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http://dx.doi.org/10.1016/j.ejpb.2007.03.017DOI Listing
September 2007

Enhanced in vitro permeation of furosemide loaded into thermally carbonized mesoporous silicon (TCPSi) microparticles.

Eur J Pharm Biopharm 2007 Jun 1;66(3):348-56. Epub 2006 Dec 1.

Drug Discovery and Development Technology Center, University of Helsinki, Finland.

The combined release and permeation behavior of furosemide loaded into thermally carbonized mesoporous silicon (TCPSi) microparticles was studied in order to evaluate the potential of TCPSi-loading to improve permeation of furosemide, a BCS class IV compound. Permeation was studied across Caco-2 monolayers at pH 5.5, 6.8 and 7.4 from drug solutions and TCPSi particles. TCPSi-loaded furosemide (39% w/w) exhibited improved dissolution from the microparticles with greatly diminished pH dependence. At pH 5.5, where furosemide solubility restricted the amount that could be dissolved in the control solution to less than 30% of the dose contained in the TCPSi particles, the flux of TCPSi-loaded furosemide across Caco-2 monolayers was over fivefold compared to pre-dissolved furosemide. The improved permeation could be confirmed also from dose-corrected (% dose-permeated) results. At pH 6.8 and pH 7.4, where corresponding doses could be used in control solutions, more than fourfold permeability values were obtained with TCPSi-loaded furosemide. Effects on transepithelial electrical resistance (TEER) and mannitol permeability were monitored and suggest that monolayer integrity was not compromised by the drug-loaded TCPSi microparticles. The improved permeation observed from furosemide-loaded TCPSi particles suggests that the high local concentrations provided by the enhanced dissolution properties of TCPSi-loaded furosemide could prove beneficial for absorption.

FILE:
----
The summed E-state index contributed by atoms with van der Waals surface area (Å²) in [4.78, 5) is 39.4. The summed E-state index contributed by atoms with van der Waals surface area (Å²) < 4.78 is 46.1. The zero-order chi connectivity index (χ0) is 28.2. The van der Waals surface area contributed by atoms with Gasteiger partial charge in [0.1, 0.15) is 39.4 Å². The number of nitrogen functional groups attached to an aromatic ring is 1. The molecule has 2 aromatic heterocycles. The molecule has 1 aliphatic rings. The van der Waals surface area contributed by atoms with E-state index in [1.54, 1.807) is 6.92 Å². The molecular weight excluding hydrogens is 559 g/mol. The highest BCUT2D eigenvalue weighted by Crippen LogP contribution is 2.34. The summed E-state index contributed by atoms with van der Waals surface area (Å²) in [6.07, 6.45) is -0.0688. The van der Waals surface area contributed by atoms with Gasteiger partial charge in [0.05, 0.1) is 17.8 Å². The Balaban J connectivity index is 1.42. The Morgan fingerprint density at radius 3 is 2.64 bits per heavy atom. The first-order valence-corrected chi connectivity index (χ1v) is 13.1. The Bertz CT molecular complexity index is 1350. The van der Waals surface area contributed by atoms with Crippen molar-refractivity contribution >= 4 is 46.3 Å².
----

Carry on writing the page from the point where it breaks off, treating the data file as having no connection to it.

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http://dx.doi.org/10.1016/j.ejpb.2006.11.021DOI Listing
June 2007

Anthranoid laxatives influence the absorption of poorly permeable drugs in human intestinal cell culture model (Caco-2).

Eur J Pharm Biopharm 2007 Apr 28;66(1):135-45. Epub 2006 Sep 28.

Drug Discovery and Development Technology Center (DDTC), Faculty of Pharmacy, University of Helsinki, Finland.

Interactions between widely used anthranoid laxatives and other simultaneously administered drugs are not known. In this paper, the influence of rhein, danthron, sennidins A/B, sennosides A/B, and senna leaf infusion was investigated on the permeability of furosemide, ketoprofen, paracetamol, propranolol, verapamil, digoxin, and Rhodamine 123 across Caco-2 monolayers. The effects on monolayer integrity ([(14)C]mannitol permeability, TEER) were also determined. The in vitro absorption of highly permeable drugs was not strongly affected during co-administration of the laxatives. Furosemide permeability was enhanced by rhein and danthron (3.6 and 3.0-fold), which may partly be due to opening of the paracellular spaces and/or effects on active efflux. However, the secretory permeability of digoxin and Rho 123 was not strongly affected by rhein and danthron, suggesting that inhibition of MDR1 was not responsible for the increased permeation of furosemide. The absorptive permeability of digoxin was decreased by rhein and danthron, offering evidence for effects on apical membranes. The effects on monolayer integrity were detectable, but reversible. According to presented experiments, daily use of laxatives with well-absorbing drugs would seem unlikely to affect drug permeability, but the effects on the absorption of poorly permeable drugs cannot be excluded.